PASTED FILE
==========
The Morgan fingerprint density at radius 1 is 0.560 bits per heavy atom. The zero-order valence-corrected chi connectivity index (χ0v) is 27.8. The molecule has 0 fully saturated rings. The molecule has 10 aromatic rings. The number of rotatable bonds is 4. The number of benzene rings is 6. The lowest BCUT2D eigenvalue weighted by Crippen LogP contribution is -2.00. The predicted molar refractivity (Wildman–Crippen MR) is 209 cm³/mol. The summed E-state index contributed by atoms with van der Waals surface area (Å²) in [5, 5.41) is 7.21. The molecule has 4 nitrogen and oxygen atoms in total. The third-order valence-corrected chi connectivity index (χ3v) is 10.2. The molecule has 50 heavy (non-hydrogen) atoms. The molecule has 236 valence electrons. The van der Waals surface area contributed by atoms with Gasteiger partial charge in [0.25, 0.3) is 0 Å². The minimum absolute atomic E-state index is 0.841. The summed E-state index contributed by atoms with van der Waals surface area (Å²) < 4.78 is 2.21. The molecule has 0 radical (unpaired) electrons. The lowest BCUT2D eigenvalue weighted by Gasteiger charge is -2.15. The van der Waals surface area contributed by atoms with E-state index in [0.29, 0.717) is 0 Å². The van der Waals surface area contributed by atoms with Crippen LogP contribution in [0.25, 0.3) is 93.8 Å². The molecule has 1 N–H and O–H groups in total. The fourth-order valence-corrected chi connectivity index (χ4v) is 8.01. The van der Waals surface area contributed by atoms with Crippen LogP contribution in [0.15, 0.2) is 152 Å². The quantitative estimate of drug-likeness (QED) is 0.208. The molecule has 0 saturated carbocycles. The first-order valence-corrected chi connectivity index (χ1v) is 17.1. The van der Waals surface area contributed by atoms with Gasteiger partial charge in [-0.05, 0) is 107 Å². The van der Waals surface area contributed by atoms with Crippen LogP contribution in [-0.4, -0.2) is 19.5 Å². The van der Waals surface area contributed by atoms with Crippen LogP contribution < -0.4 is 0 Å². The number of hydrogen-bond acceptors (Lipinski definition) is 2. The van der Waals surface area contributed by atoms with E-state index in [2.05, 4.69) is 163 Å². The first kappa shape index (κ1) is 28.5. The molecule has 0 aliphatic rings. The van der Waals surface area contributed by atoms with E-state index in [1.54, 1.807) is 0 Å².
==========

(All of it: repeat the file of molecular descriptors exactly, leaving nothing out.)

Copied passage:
The Morgan fingerprint density at radius 1 is 0.560 bits per heavy atom. The zero-order valence-corrected chi connectivity index (χ0v) is 27.8. The molecule has 0 fully saturated rings. The molecule has 10 aromatic rings. The number of rotatable bonds is 4. The number of benzene rings is 6. The lowest BCUT2D eigenvalue weighted by Crippen LogP contribution is -2.00. The predicted molar refractivity (Wildman–Crippen MR) is 209 cm³/mol. The summed E-state index contributed by atoms with van der Waals surface area (Å²) in [5, 5.41) is 7.21. The molecule has 4 nitrogen and oxygen atoms in total. The third-order valence-corrected chi connectivity index (χ3v) is 10.2. The molecule has 50 heavy (non-hydrogen) atoms. The molecule has 236 valence electrons. The van der Waals surface area contributed by atoms with Gasteiger partial charge in [0.25, 0.3) is 0 Å². The minimum absolute atomic E-state index is 0.841. The summed E-state index contributed by atoms with van der Waals surface area (Å²) < 4.78 is 2.21. The molecule has 0 radical (unpaired) electrons. The lowest BCUT2D eigenvalue weighted by Gasteiger charge is -2.15. The van der Waals surface area contributed by atoms with E-state index in [0.29, 0.717) is 0 Å². The van der Waals surface area contributed by atoms with Crippen LogP contribution in [0.25, 0.3) is 93.8 Å². The molecule has 1 N–H and O–H groups in total. The fourth-order valence-corrected chi connectivity index (χ4v) is 8.01. The van der Waals surface area contributed by atoms with Crippen LogP contribution in [0.15, 0.2) is 152 Å². The quantitative estimate of drug-likeness (QED) is 0.208. The molecule has 0 saturated carbocycles. The first-order valence-corrected chi connectivity index (χ1v) is 17.1. The van der Waals surface area contributed by atoms with Gasteiger partial charge in [-0.05, 0) is 107 Å². The van der Waals surface area contributed by atoms with Crippen LogP contribution in [-0.4, -0.2) is 19.5 Å². The van der Waals surface area contributed by atoms with Crippen LogP contribution < -0.4 is 0 Å². The number of hydrogen-bond acceptors (Lipinski definition) is 2. The van der Waals surface area contributed by atoms with E-state index in [2.05, 4.69) is 163 Å². The first kappa shape index (κ1) is 28.5. The molecule has 0 aliphatic rings. The van der Waals surface area contributed by atoms with E-state index in [1.54, 1.807) is 0 Å².